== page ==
I get a lot of questions of how I found the jobs I have.

Some, I found traditionally – through online sources I have listed on this page:  For Jobseekers in Japan.

Lately, however, because I am picky and angry at the companies who try to nickle and dime the what-they-assume-to-be-naive-and-desperate teachers (I’m just desperate, not naive! lmao), I have found that word of mouth is the best way to find a job.

Whenever I join camps and there’s a mixed group of teachers – Europeans, North Americans, Filipinos – I find that Filipinos tend to huddle with each other. Maybe it feels awkward to mix with the others, maybe it’s the “clannish- ness” of  Filipino culture – but if you’re reading this and want some advice – don’t do that. Mingle with the others. Expand your network.

True story A : I went on to this camp with 30 others teachers. Granted, I was the only Filipino so there was no “home group” to huddle with (And even then, I don’t). But I met some really awesome people – a French guy who told me about Company A. French Guy was awesome – we went out and had a drink or two. He was also a great French teacher (hadn’t spoken French for a long time) but the most important thing was, he hooked me up with his recruiter at  Company A. I sent in my resume to Company A, who started including me in their mailing list of job offers after reviewing my CV. I pestered them for about two months, but it was obvious they only wanted to offer me the jobs that nobody else would take – that meant last minute job offers (like on the day or the next day) because I hadn’t “proven” myself – that is , they didn’t know how reliable I was. I was persistent – like literally asking them to take me on for practically every job offer sent through their mailing list. (Even if they didn’t take me, I think it was important that they keep seeing my name appear on their mailbox..Familiarity..) I finally landed on regular gig that spans 3 months. Fine, it was just once a week, but the pay was JPY5,000 an hour. And it was perfect, considering my mantra is minimum-energy-maximum-pay. (Having said that, no, I don’t half-ass my job. I don’t give my least effort — It’s just that teaching English is wayyyyyy less energy-intensive than working in the kitchen and actually pays 5x more). Now that I had my foot in the door, I wasn’t going to blow it – I was there on time, I was dressed properly and I did my lessons quite well. (If I may say so) . I think the important things are :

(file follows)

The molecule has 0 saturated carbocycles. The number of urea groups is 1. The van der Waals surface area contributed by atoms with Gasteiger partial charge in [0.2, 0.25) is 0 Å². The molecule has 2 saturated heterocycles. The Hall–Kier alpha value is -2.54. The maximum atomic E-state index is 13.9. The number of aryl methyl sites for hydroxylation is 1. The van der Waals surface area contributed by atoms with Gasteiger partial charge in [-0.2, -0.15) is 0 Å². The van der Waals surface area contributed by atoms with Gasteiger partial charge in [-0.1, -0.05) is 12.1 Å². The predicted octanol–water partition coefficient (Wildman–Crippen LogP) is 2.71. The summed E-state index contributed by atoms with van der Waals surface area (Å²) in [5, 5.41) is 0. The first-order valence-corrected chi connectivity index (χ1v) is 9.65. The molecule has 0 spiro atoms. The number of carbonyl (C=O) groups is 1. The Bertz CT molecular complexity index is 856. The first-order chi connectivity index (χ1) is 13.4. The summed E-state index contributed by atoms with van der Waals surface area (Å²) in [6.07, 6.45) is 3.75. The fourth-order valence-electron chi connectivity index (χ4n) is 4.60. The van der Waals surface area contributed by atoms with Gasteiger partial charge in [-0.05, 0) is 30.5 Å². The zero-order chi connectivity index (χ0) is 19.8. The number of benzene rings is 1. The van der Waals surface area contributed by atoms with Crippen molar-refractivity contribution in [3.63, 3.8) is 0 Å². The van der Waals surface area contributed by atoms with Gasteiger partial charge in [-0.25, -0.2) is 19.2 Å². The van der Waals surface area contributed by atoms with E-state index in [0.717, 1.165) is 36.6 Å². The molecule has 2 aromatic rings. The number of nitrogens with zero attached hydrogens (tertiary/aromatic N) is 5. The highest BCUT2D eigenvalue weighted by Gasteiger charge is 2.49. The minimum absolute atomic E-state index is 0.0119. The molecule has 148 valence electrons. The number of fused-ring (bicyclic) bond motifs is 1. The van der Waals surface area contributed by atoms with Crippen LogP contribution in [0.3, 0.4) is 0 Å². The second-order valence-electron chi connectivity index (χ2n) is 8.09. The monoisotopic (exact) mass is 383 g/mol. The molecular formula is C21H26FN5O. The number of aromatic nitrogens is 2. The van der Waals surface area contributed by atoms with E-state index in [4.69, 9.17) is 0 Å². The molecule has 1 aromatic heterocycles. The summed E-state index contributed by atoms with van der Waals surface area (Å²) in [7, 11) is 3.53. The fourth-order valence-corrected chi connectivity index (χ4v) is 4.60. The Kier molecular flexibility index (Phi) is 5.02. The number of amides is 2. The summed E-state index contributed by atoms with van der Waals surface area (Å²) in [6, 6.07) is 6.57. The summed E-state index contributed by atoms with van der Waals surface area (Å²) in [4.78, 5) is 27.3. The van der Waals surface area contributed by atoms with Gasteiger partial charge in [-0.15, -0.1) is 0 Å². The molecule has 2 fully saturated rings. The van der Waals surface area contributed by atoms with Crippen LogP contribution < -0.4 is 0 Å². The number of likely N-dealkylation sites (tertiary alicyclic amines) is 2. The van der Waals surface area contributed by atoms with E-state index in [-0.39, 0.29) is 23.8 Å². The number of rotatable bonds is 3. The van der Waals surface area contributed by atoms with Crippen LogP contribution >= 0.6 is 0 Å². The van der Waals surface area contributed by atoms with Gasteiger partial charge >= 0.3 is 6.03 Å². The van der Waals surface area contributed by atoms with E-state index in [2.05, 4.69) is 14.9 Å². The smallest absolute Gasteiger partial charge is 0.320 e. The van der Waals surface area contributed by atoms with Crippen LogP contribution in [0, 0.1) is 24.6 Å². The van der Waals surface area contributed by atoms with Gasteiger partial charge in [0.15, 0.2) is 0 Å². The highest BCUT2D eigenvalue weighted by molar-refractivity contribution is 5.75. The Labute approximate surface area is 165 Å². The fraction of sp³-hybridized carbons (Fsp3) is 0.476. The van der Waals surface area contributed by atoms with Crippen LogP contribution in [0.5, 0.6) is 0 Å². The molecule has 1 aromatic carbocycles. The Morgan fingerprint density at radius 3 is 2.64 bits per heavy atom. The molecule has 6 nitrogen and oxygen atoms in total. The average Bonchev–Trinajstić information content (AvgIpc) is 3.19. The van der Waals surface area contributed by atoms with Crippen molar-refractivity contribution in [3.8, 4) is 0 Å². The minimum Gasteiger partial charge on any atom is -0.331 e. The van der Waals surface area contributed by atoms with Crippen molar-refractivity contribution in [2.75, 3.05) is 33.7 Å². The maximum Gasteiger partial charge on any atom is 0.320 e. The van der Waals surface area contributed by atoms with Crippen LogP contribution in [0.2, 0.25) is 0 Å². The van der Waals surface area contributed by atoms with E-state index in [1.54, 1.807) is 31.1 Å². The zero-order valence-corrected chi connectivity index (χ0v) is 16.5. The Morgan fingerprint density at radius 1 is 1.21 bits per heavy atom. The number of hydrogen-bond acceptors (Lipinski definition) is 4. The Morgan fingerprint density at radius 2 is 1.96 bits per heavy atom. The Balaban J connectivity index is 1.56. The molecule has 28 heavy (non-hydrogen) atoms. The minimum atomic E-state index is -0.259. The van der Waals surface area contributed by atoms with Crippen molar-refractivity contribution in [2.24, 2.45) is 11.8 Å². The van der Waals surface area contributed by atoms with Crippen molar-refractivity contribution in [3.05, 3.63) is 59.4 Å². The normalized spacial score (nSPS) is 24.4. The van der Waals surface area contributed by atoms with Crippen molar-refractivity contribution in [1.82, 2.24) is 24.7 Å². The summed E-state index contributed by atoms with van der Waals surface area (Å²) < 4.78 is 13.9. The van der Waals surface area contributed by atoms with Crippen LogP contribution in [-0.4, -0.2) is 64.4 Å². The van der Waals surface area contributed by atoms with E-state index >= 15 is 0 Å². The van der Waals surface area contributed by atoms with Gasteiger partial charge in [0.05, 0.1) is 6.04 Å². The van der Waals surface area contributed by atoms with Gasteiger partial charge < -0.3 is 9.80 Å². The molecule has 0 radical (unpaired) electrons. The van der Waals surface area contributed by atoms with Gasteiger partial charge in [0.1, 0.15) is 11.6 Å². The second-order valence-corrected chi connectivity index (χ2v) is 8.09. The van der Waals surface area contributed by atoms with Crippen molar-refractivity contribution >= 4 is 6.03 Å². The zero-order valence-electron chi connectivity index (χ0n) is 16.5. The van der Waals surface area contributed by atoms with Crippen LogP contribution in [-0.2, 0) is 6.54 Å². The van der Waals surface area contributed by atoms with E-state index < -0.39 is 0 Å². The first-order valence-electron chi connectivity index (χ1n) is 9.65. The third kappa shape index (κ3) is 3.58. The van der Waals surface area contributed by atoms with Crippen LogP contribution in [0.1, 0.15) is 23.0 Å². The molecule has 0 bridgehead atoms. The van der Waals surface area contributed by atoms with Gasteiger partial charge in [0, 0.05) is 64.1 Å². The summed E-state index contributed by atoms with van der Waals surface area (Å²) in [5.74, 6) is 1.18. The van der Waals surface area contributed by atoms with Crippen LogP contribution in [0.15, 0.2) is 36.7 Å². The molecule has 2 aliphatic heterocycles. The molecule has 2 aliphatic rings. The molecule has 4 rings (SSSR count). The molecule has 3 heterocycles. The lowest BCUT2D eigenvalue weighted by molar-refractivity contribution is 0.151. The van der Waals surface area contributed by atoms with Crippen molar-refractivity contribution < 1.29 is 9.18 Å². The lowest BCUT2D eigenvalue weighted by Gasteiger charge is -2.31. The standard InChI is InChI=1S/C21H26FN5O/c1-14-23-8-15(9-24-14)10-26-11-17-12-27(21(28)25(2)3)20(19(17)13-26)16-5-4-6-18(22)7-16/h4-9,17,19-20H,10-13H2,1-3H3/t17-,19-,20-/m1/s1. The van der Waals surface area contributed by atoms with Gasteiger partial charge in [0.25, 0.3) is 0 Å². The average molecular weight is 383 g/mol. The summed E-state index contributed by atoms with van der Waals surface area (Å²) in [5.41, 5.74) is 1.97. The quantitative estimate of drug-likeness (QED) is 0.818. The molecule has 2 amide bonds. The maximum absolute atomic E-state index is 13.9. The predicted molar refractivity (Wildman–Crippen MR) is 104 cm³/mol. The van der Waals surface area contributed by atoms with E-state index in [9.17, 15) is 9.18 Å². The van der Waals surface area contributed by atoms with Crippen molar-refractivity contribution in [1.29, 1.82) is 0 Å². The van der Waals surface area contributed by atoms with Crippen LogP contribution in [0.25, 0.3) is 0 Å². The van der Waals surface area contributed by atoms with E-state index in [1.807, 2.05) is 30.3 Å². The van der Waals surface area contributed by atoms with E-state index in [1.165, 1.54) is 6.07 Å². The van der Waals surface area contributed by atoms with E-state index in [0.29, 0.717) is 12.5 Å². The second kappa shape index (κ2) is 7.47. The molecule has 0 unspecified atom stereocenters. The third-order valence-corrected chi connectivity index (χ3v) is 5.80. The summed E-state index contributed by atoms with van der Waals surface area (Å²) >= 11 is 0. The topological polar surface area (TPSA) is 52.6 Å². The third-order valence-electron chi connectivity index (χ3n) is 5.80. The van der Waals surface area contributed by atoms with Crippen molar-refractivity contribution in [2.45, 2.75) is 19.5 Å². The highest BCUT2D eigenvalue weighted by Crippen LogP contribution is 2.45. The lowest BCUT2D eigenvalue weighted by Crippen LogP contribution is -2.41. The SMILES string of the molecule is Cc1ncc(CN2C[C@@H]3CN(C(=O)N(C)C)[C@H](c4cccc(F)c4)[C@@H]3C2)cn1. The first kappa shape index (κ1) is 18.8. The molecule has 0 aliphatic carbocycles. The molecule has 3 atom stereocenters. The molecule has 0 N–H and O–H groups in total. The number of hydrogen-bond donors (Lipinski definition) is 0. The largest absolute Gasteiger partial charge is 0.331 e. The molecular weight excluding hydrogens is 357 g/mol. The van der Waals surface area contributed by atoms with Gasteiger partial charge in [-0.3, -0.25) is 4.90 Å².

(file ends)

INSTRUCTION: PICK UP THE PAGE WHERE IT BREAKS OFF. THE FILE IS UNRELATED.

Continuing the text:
1. Turn up when you say you would. Honor your commitments.
  2. Don’t be late.
  3. Be professional
  4. Submit your reports on time.
  5. Try to get as much details as you can as possible about the job and say NO when you don’t like it. (If you’re desperate for a job though, this can come later when you have established yourself with the company)

It did take some time – almost two months of persistent emailing them to get ONE job. And even then I had to call the French guy to ask his recruiter why the company refused to me give me any jobs. Yes, have a thick skin if you need to and use your connections..

Now, just yesterday Company A offered me another job that entails working with 7 other teachers. I was A) the only Filipino B) the only female. I proceeded to get the info of two teachers (who sat next to me) as much as I could so I could network. Latin American Man started talking to me about scholarships for MA and PHD (which is also useful, if you want to get tips on how to land that prized scholarship anywhere in the world) and British man started talking to his contacts about jobs to get me on board. The important thing was, he started vouching for me. I wasn’t going to ruin that.

In exchange, the jobs I can’t do that pay around JPY2,500 at least for 7 hours (that’s 17,500 plus transportation !) I passed on to the British Man. You scratch my back, I scratch yours.

Understand that in this world of English teaching, where Japanese schools are trying to squeeze every ounce of you for the minimum YEN, teachers have to band together. And teachers come from all over the world – not necessarily from your country. It’s teachers vs these companies. We have to have each other’s back.

When you get a chance to work with other teachers — it doesn’t matter where they are from—network. A lot of the good, well-paid jobs are through networks only. They are NOT published.  And it helps a lot if someone in the company is already vouching for you!!!  

And when you are given the chance, even if it’s just a one-shot gig, don’t blow it. Not for your sake, not for the person who vouched for you. Otherwise no one will recommend you anymore and your job offers will dwindle. Be reliable.

**Featured image from Google. Used without permission.